Hyperthyroidism is a common disorder and affects multiple systems in the body, the most striking of which is cardiovascular effects.12 In addition to cardiovascular clinical presentations, hyperthyroidism is a known potent inducer of many cardiovascular complications such as AF.5,19 It has been reported that the association between hyperthyroidism and sustained AF still existed ever after return to the euthyroid state.20 But more importantly, increasing evidence has suggested that AF with hyperthyroidism combined worsened the cardiovascular prognosis.9–12 However, Bruere et al. revealed that history of hyperthyroidism was not an independent risk factor for stroke/systemic embolism in AF.16 Lack of direct evidence and inconsistent research results drove us to conduct the current study. In the present study, history of hyperthyroidism was an independent risk factor for in-hospital MACE in AF. There are two possible reasons for this. First, AF is closely associated with cardiovascular morbidity and mortality.4 One of the most important mechanisms is arterial embolism from the left atrium as a result of blood pooling.10,21 And antithrombotic therapy can prevent the majority of ischemic event and prolong life.4 In hyperthyroidism, a hypercoagulable and hypofibrinolytic state had been described.22 AF with hyperthyroidism combined has higher risk of embolic events than AF alone.10 Another reason is hemodynamic changes in the two kinds of disorders. AF can cause reductions in cardiac output because of shorter diastolic filling time, loss of atrial contractile function and elevated filling pressures and tachycardia-induced myocardial dysfunction.23 And long-term exposure to thyroid hormone excess also exert unfavorable effects on cardiac morphology and function because it may increase left ventricular mass, arterial stiffness and left atrial size and induce subsequent diastolic dysfunction.24 These mechanisms are related to the occurrence of HF and poorer prognosis. In addition, several reasons, including relatively small sample size and single end point may explain the negative result in the previous study. To the best of our knowledge, our analysis is one of the largest in patients with AF and history of hyperthyroidism and with a composite end point to investigate the association between history of hyperthyroidism and in-hospital MACE in AF. Our results indicated that hyperthyroidism should be aggressively treated in order to improve the prognosis in patients with AF.

Hypothyroidism refers to another common pathological condition of thyroid hormone deficiency, which is opposite of hyperthyroidism. Hypothyroidism also has clinical implication related to nearly all major organs, but the cardiovascular system is the most robustly studied.25 Although the association between hypothyroidism and the incidence of AF is still controversial, hypothyroidism may result in accelerated atherosclerosis and coronary artery disease, presumably because of the associated hypercholesterolemia and hypertension.9,13,15 But such an effect lacks direct evidence and was indicated from a study of subclinical hypothyroidism.14 In addition, few studies have investigated the prognostic value of hypothyroidism in AF. In the current study, interestingly, history of hypothyroidism was an independent protective factor for in-hospital MACE in AF. We present several assumptions which may explain this result. Firstly, instead of hyperthyroidism, hyperfibrinolysis is observed in hypothyroidism.22 So, we speculate that hypothyroidism may decrease the level of hypercoagulable state in AF to some extent. Bruere et al. found that history of hypothyroidism was independently associated with an increased risk of bleeding events in AF, which was consistent with our hypothesis.16 Another possible reason results from signs and symptoms of thyroid hormone deficiency in hypothyroidism. In our present study, AF patients with hypothyroidism had lower heart rate than patients with AF alone, which might decrease rapid ventricular rate induced by AF. The first step in the management of AF is to control the ventricular response and hypothyroidism can exert this function.5 Besides, more proportion of females, less smoking history and lower blood pressure might explain why history of hypothyroidism was a protective factor for in-hospital MACE in AF patients.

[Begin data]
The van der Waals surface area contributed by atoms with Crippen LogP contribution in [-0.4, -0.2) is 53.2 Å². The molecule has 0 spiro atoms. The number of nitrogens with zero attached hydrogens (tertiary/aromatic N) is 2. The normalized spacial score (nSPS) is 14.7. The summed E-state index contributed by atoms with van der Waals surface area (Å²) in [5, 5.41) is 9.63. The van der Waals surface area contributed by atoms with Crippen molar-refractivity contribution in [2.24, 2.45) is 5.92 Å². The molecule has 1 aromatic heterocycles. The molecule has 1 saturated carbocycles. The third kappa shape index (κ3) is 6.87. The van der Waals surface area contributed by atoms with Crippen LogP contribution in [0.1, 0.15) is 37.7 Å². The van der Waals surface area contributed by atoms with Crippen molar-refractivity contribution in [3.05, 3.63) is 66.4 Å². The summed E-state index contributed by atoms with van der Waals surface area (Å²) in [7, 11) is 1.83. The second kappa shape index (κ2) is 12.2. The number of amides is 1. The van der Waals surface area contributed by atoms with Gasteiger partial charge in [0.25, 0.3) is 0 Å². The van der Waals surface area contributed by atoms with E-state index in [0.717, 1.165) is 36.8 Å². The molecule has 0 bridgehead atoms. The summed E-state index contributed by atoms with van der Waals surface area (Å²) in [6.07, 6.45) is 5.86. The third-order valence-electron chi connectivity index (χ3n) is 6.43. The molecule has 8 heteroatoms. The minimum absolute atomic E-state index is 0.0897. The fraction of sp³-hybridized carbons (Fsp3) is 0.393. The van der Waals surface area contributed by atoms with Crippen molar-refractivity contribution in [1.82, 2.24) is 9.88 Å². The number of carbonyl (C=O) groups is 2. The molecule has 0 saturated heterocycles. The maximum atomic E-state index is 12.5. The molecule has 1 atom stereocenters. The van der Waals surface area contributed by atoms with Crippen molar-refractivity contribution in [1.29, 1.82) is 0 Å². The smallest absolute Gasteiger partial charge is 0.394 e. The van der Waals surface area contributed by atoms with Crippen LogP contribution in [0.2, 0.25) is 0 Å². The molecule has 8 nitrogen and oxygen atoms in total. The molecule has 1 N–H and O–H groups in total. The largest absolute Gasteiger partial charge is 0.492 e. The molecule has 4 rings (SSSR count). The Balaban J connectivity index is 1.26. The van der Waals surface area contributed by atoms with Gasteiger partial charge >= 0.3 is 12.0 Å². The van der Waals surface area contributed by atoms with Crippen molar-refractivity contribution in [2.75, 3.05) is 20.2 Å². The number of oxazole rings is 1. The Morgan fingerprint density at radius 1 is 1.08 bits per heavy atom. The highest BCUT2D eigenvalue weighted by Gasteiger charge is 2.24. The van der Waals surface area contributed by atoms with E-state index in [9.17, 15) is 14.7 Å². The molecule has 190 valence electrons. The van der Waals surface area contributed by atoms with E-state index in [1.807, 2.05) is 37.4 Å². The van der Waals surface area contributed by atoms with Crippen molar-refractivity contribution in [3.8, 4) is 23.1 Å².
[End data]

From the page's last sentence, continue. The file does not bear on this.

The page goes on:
The current study has several limitations. First, history of thyroid diseases was obtained from patients’ self-reports. Recall bias could not be ruled out. Second, the actual state of thyroid diseases was not available at admission. Although serum thyroid stimulating hormone concentrations at admission were consistent with history of thyroid diseases, the present state of thyroid diseases could explain the relationship with prognosis better. Third, we only investigated the association between history of thyroid diseases and the risk of in-hospital outcomes. Longer follow-up is needed to determine the prognostic value of history of thyroid disorders.

Conclusion

In conclusion, history of hypothyroidism was associated with decreased risk, while history of hyperthyroidism was related with increased risk of in-hospital cardiovascular outcomes in patients with AF. Our results indicated that hyperthyroidism might be treated aggressively in AF patients in order to improve the prognosis of AF.

Data availability statement

There are no linked research data sets for this submission, because the authors do not have permission to share data.

Funding

The CCC project is a program of the American Heart Association and the Chinese Society of Cardiology. The American Heart Association has been funded by Pfizer for quality improvement initiative through an independent grant for leaning and change.

Conflict of interest

The authors have no conflicts of interest to declare.

Acknowledgements

The authors thanked all hospitals participating in the CCC project. And the authors also thanked Meng-ge Zhou, Yue-yan Xing, Yu-wei Liu for their help.